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Four Ways Self-Help Books May Not Be Benefiting You

Amanda Gregory, LCPC, EMDR

In my previous blog, Four Benefits of Self-Help Books, I described how self-help literature may help readers by providing easy interventions, using accessible language to explain scientific data, helping readers recognize that they are not alone, and offering inspiration. However, there are pitfalls of self-help literature of which every potential reader should be aware.

There are four common limitations of self-help books:

  • They Are One Size Fits All. Self-help books are written for a general audience, and as a result they often make generalizations when giving advice or providing interventions. While an intervention may work for one reader, it may not work for everyone. For example, a self-help book about anxiety management may encourage its readers to listen to certain sounds in order to calm anxiety. But what if you experience the world more through visual or tactical experience? If so, you may be unlikely to benefit from an auditory intervention. Before selecting a book, be sure to look over the interventions provided and evaluate if they make sense for you and your specific needs.
  • They Cannot Diagnose You. Self-help books do not only make generalizations about intervention strategies; they often generalize when it comes to symptoms as well. Readers might believe that based upon general descriptions in a book they can diagnose themselves. However, common symptoms do not equate a diagnosis—especially when it comes to medical and psychological issues. For example, a description of some common anxiety disorder symptoms may read similarly to a description of the effects of substance use or some other medical issue. There are many factors to be considered when diagnosing a patient, and it’s impossible to conduct an objective assessment when diagnosing yourself. If you are seeking a diagnosis, it is always important to consult a professional.
  • They May Use Misleading Marketing Tactics. Many self-help authors and publishers produce books with the intention of helping people. It is important to remember, however, that their main goal is to sell books. Dr. Gerald M. Rosen, author of “Don’t Be Afraid: A Program for Overcoming Your Fears and Phobias,” reported that the jacket of his book reads, “In as little as six to eight weeks, without the expense of professional counseling, and in the privacy of your own home, you can learn to master those situations that now make you nervous or afraid.” Rosen reported that the jacket did not mention that only “50 percent of people succeed at self-administered treatment.” Misleading marketing tactics may be difficult to spot, so it’s a good idea to examine reviews and gauge the experiences of other readers for yourself.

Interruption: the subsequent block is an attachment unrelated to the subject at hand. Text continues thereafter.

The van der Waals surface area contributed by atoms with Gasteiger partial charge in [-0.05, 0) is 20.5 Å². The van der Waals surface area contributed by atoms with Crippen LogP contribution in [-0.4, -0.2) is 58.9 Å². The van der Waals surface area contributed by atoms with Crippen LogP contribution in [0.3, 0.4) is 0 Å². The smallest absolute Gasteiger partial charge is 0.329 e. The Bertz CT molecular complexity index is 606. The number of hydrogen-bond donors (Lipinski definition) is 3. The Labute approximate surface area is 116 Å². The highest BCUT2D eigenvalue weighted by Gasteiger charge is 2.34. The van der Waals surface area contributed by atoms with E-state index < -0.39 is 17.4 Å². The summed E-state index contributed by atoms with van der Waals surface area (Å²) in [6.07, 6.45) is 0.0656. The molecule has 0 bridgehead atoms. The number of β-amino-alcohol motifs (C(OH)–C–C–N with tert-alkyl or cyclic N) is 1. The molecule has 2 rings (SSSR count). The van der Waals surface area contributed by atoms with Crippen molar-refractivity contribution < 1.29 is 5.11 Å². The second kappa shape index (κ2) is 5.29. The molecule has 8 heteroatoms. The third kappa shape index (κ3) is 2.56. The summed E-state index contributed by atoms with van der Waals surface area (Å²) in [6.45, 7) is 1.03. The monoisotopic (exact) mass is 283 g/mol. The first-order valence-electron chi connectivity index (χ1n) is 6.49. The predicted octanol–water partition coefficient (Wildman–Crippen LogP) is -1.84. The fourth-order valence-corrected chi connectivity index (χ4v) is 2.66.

• They Are Not a Substitute for Professional Services. Some self-help books claim that you can be cured from a medical or psychological illness, avoid bankruptcy, or represent yourself in legal matters without the involvement of a professional. They may be right in some cases, but they also may be wrong in others. Not every reader’s situation is the same, and some readers may need professional services. For example, a person with a simple legal issue might successfully represent themselves without hiring an attorney. They might gain enough knowledge through the reading of self-help literature alone. However, a person facing a more serious legal issue is likely to require the assistance of a qualified attorney. Be leery of self-help literature that strongly encourages you to avoid seeking professional services. If you are participating in professional services, it is also a good strategy to ask your hired professional if they have any self-help literature recommendations. Many professionals, especially mental health and medical providers, love to provide book recommendations as literature could increase the likelihood that treatment is successful.

There are both benefits and downsides to self-help books. If you’re aware of the limitations, you may be more likely to receive the potential benefits.

In addition to reading self-help books, you might also benefit from participating in therapy. Contact Symmetry Counseling today to schedule an appointment.

Gerald M. Rosen, G.M. (1993). Self-Help or Hype? Comments on Psychology’s Failure to Advance Self-Care. Professional Psychology: Research and Practice, 24(3). 340-345.

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